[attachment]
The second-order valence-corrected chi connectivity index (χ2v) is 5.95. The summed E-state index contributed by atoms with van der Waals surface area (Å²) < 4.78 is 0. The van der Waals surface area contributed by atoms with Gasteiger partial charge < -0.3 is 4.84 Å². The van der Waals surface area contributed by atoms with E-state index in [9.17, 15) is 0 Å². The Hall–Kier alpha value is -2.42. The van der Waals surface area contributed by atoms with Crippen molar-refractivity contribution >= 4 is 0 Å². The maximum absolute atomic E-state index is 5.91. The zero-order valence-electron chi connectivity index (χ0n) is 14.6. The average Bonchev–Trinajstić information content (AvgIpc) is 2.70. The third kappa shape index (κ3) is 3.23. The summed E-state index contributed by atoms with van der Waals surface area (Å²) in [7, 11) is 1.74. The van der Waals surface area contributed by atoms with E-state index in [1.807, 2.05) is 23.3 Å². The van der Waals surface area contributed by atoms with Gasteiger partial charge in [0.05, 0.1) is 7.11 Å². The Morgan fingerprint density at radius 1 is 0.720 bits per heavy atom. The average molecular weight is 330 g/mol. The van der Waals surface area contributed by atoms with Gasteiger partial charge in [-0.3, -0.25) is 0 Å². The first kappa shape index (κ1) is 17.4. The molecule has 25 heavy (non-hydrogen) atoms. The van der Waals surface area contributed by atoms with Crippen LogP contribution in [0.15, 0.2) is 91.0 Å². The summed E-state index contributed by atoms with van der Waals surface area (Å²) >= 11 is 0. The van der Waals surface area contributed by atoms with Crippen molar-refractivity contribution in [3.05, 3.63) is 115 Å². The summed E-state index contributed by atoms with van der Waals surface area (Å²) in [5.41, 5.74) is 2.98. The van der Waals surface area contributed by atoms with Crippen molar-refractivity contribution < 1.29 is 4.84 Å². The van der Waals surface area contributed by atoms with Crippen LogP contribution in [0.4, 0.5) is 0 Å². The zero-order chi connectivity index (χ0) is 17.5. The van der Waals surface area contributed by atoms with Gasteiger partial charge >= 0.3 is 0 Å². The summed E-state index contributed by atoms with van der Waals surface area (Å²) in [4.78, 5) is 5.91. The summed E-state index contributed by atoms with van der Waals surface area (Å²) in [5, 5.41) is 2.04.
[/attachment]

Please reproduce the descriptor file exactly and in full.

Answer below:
The second-order valence-corrected chi connectivity index (χ2v) is 5.95. The summed E-state index contributed by atoms with van der Waals surface area (Å²) < 4.78 is 0. The van der Waals surface area contributed by atoms with Gasteiger partial charge < -0.3 is 4.84 Å². The van der Waals surface area contributed by atoms with E-state index in [9.17, 15) is 0 Å². The Hall–Kier alpha value is -2.42. The van der Waals surface area contributed by atoms with Crippen molar-refractivity contribution >= 4 is 0 Å². The maximum absolute atomic E-state index is 5.91. The zero-order valence-electron chi connectivity index (χ0n) is 14.6. The average Bonchev–Trinajstić information content (AvgIpc) is 2.70. The third kappa shape index (κ3) is 3.23. The summed E-state index contributed by atoms with van der Waals surface area (Å²) in [7, 11) is 1.74. The van der Waals surface area contributed by atoms with E-state index in [1.807, 2.05) is 23.3 Å². The van der Waals surface area contributed by atoms with Gasteiger partial charge in [0.05, 0.1) is 7.11 Å². The Morgan fingerprint density at radius 1 is 0.720 bits per heavy atom. The average molecular weight is 330 g/mol. The van der Waals surface area contributed by atoms with Gasteiger partial charge in [-0.3, -0.25) is 0 Å². The first kappa shape index (κ1) is 17.4. The molecule has 25 heavy (non-hydrogen) atoms. The van der Waals surface area contributed by atoms with Crippen LogP contribution in [0.15, 0.2) is 91.0 Å². The summed E-state index contributed by atoms with van der Waals surface area (Å²) >= 11 is 0. The van der Waals surface area contributed by atoms with Crippen molar-refractivity contribution in [3.05, 3.63) is 115 Å². The summed E-state index contributed by atoms with van der Waals surface area (Å²) in [5.41, 5.74) is 2.98. The van der Waals surface area contributed by atoms with Crippen molar-refractivity contribution < 1.29 is 4.84 Å². The van der Waals surface area contributed by atoms with Crippen LogP contribution in [0.4, 0.5) is 0 Å². The zero-order chi connectivity index (χ0) is 17.5. The van der Waals surface area contributed by atoms with Gasteiger partial charge >= 0.3 is 0 Å². The summed E-state index contributed by atoms with van der Waals surface area (Å²) in [4.78, 5) is 5.91. The summed E-state index contributed by atoms with van der Waals surface area (Å²) in [5, 5.41) is 2.04.